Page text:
Seed Co registers strong turnover

The increase in revenue was attributed to good volume performance in east Africa as well as Zambia, according to Kalaote.

VICTORIA FALLS Stock Exchange-listed firm, Seed Co Limited, registered a strong turnover in the financial year ended March 31, 2023, despite global supply shocks and high inflation.

This, according to the company's secretary Eric Kalaote,  confirms the strength of the group's market standing and brand equity.

The group's profit for the year declined to US$2,9 million from US$7,1 million in the comparable period last year.

Revenue, however, increased to US$103 million from US$88,5 million for the same period last year.

The increase in revenue was attributed to good volume performance in east Africa as well as Zambia, according to Kalaote.

Gross margin was flat and faced pressure from imported global inflation that could not be passed on in prices to the   small-scale farmers.

"Receivables increased mainly due to the growth in business this year. Included in receivables is US$5,5 million due to related parties, that is, a reduction from US$5,9 million owed prior year," Kalaote said during an analyst briefing on Tuesday.

"The group's net profit to debt ratio increased because of lower profitability and the impact of exchange losses on equity."

He added: "Turnover and volume growth registers this year confirm the strength of the groups' market standing and brand equity amid global and regional challenges.

"Global supply shocks and imported inflation remain elevated further compounded the effects of climate change in Africa."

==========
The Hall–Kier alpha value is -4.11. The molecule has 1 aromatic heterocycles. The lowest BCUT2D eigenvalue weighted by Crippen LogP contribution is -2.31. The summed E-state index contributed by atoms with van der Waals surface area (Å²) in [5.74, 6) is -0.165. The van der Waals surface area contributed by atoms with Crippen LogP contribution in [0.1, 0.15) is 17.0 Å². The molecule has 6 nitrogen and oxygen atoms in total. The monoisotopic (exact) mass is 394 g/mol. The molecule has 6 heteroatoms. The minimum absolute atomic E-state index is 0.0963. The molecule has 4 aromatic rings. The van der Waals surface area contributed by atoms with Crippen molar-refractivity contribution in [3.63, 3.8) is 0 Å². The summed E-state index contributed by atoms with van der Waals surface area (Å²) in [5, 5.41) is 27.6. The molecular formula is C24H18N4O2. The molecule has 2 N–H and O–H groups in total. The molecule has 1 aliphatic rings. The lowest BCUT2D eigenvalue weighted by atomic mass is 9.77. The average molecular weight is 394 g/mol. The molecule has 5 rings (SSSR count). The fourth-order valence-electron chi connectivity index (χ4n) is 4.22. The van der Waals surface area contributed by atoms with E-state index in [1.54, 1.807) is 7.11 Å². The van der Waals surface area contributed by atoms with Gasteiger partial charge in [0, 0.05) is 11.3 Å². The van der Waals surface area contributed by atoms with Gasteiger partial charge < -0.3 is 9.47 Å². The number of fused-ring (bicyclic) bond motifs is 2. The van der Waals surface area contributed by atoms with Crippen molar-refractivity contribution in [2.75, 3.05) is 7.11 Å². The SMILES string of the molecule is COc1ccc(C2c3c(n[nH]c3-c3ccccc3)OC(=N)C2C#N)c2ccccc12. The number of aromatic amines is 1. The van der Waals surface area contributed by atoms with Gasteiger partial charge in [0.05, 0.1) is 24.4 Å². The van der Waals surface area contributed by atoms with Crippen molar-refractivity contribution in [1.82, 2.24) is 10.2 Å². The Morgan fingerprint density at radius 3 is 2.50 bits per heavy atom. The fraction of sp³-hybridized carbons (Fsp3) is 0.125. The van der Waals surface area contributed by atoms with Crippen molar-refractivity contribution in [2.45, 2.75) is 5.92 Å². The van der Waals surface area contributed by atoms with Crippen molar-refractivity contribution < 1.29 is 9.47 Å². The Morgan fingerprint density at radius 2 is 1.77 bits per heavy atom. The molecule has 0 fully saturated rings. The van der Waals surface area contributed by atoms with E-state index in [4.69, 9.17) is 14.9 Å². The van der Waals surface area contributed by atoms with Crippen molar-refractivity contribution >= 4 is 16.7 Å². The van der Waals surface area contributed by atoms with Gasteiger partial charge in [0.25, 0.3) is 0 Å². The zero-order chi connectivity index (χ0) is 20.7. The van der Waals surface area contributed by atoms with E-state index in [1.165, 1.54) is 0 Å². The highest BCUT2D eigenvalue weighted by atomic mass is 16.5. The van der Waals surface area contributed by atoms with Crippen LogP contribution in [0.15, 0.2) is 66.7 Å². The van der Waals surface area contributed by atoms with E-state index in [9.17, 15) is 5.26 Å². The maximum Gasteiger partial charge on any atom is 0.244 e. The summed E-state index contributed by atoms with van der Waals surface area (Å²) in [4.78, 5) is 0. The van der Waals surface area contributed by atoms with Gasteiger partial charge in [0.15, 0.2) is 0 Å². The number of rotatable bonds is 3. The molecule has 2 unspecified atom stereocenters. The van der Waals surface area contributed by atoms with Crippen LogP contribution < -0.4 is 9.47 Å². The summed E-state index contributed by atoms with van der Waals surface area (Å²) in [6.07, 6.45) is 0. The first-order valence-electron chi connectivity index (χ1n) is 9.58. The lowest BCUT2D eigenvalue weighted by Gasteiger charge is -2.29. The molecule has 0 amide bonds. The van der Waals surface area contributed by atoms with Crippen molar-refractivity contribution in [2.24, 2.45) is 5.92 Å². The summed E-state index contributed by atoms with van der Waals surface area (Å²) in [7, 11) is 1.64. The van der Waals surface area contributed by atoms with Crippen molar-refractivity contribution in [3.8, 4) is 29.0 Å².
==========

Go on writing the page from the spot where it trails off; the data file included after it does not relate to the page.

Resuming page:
Kalaote said despite achieving business growth, external factors mainly exchange losses remained a challenge as they reversed business growth gains, reducing the groups' profitability.

Other income declined significantly into negative driven by exchange losses as regional currencies weakened against the greenback.

Overheads increased in line with business growth in East Africa in response to global inflation developments.

"The group's cash generation remained positive but at a lower level compared to prior year. Borrowing costs increased from Capex (capital expenditure) and working capital growth, " he said.

The groups' non-current assets decreased in the period under review due to the impact of depreciating regional currencies. Also the carrying value of investments in associate and joint ventures reduced due to foreign currency-induced losses.

Kalaote, however, said the group remained optimistic about the prioritisation of primary food production in Africa to limit global shocks.

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